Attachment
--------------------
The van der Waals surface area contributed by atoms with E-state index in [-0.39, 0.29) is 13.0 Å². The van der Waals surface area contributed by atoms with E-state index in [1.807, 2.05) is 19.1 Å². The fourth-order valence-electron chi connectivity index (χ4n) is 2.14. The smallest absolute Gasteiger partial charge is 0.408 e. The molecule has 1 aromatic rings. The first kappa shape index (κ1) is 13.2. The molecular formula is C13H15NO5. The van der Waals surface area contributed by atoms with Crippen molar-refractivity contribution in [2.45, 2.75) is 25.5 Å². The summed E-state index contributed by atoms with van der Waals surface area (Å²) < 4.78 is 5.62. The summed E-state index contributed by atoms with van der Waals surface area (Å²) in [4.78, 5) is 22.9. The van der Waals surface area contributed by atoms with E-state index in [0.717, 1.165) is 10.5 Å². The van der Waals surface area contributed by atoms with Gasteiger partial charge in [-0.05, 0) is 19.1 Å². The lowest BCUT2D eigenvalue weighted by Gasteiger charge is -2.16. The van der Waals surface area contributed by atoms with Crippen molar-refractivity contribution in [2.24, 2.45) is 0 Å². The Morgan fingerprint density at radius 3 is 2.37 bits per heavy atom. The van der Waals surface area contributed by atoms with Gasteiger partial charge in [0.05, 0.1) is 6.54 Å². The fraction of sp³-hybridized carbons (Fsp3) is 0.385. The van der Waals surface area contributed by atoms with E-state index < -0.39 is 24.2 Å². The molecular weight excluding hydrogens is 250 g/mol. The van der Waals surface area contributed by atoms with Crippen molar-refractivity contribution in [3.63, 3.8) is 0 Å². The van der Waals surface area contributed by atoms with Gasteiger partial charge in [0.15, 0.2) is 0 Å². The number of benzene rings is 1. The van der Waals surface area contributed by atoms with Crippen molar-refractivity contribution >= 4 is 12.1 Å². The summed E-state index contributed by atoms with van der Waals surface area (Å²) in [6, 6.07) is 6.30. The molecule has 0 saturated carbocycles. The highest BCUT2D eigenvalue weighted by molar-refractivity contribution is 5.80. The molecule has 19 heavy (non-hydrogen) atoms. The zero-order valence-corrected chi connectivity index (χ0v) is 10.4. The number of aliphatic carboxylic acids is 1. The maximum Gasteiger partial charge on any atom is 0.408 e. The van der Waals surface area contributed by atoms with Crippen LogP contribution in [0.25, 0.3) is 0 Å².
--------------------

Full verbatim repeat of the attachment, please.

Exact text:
The van der Waals surface area contributed by atoms with E-state index in [-0.39, 0.29) is 13.0 Å². The van der Waals surface area contributed by atoms with E-state index in [1.807, 2.05) is 19.1 Å². The fourth-order valence-electron chi connectivity index (χ4n) is 2.14. The smallest absolute Gasteiger partial charge is 0.408 e. The molecule has 1 aromatic rings. The first kappa shape index (κ1) is 13.2. The molecular formula is C13H15NO5. The van der Waals surface area contributed by atoms with Crippen molar-refractivity contribution in [2.45, 2.75) is 25.5 Å². The summed E-state index contributed by atoms with van der Waals surface area (Å²) < 4.78 is 5.62. The summed E-state index contributed by atoms with van der Waals surface area (Å²) in [4.78, 5) is 22.9. The van der Waals surface area contributed by atoms with E-state index in [0.717, 1.165) is 10.5 Å². The van der Waals surface area contributed by atoms with Gasteiger partial charge in [-0.05, 0) is 19.1 Å². The lowest BCUT2D eigenvalue weighted by Gasteiger charge is -2.16. The van der Waals surface area contributed by atoms with Crippen molar-refractivity contribution in [2.24, 2.45) is 0 Å². The Morgan fingerprint density at radius 3 is 2.37 bits per heavy atom. The van der Waals surface area contributed by atoms with Gasteiger partial charge in [0.05, 0.1) is 6.54 Å². The fraction of sp³-hybridized carbons (Fsp3) is 0.385. The van der Waals surface area contributed by atoms with E-state index < -0.39 is 24.2 Å². The molecular weight excluding hydrogens is 250 g/mol. The van der Waals surface area contributed by atoms with Crippen molar-refractivity contribution in [3.63, 3.8) is 0 Å². The van der Waals surface area contributed by atoms with Gasteiger partial charge in [0.15, 0.2) is 0 Å². The number of benzene rings is 1. The van der Waals surface area contributed by atoms with Crippen molar-refractivity contribution >= 4 is 12.1 Å². The summed E-state index contributed by atoms with van der Waals surface area (Å²) in [6, 6.07) is 6.30. The molecule has 0 saturated carbocycles. The highest BCUT2D eigenvalue weighted by molar-refractivity contribution is 5.80. The molecule has 19 heavy (non-hydrogen) atoms. The zero-order valence-corrected chi connectivity index (χ0v) is 10.4. The number of aliphatic carboxylic acids is 1. The maximum Gasteiger partial charge on any atom is 0.408 e. The van der Waals surface area contributed by atoms with Crippen LogP contribution in [0.25, 0.3) is 0 Å².